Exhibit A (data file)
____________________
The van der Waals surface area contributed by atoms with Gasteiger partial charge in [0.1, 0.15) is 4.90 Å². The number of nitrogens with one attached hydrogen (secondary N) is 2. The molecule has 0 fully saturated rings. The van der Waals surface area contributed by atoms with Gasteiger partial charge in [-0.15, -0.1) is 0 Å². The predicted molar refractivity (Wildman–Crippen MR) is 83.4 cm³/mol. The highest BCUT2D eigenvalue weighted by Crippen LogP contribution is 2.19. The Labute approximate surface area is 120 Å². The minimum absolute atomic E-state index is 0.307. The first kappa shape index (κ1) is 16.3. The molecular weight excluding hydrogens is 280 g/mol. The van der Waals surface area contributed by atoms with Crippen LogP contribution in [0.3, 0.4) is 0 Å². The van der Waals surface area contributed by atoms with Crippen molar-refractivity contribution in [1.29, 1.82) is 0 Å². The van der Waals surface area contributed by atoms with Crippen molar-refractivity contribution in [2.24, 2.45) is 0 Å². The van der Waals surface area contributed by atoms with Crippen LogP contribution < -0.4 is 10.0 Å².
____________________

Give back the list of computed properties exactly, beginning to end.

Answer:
The van der Waals surface area contributed by atoms with Gasteiger partial charge in [0.1, 0.15) is 4.90 Å². The number of nitrogens with one attached hydrogen (secondary N) is 2. The molecule has 0 fully saturated rings. The van der Waals surface area contributed by atoms with Gasteiger partial charge in [-0.15, -0.1) is 0 Å². The predicted molar refractivity (Wildman–Crippen MR) is 83.4 cm³/mol. The highest BCUT2D eigenvalue weighted by Crippen LogP contribution is 2.19. The Labute approximate surface area is 120 Å². The minimum absolute atomic E-state index is 0.307. The first kappa shape index (κ1) is 16.3. The molecular weight excluding hydrogens is 280 g/mol. The van der Waals surface area contributed by atoms with Crippen LogP contribution in [0.3, 0.4) is 0 Å². The van der Waals surface area contributed by atoms with Crippen molar-refractivity contribution in [1.29, 1.82) is 0 Å². The van der Waals surface area contributed by atoms with Crippen molar-refractivity contribution in [2.24, 2.45) is 0 Å². The van der Waals surface area contributed by atoms with Crippen LogP contribution < -0.4 is 10.0 Å².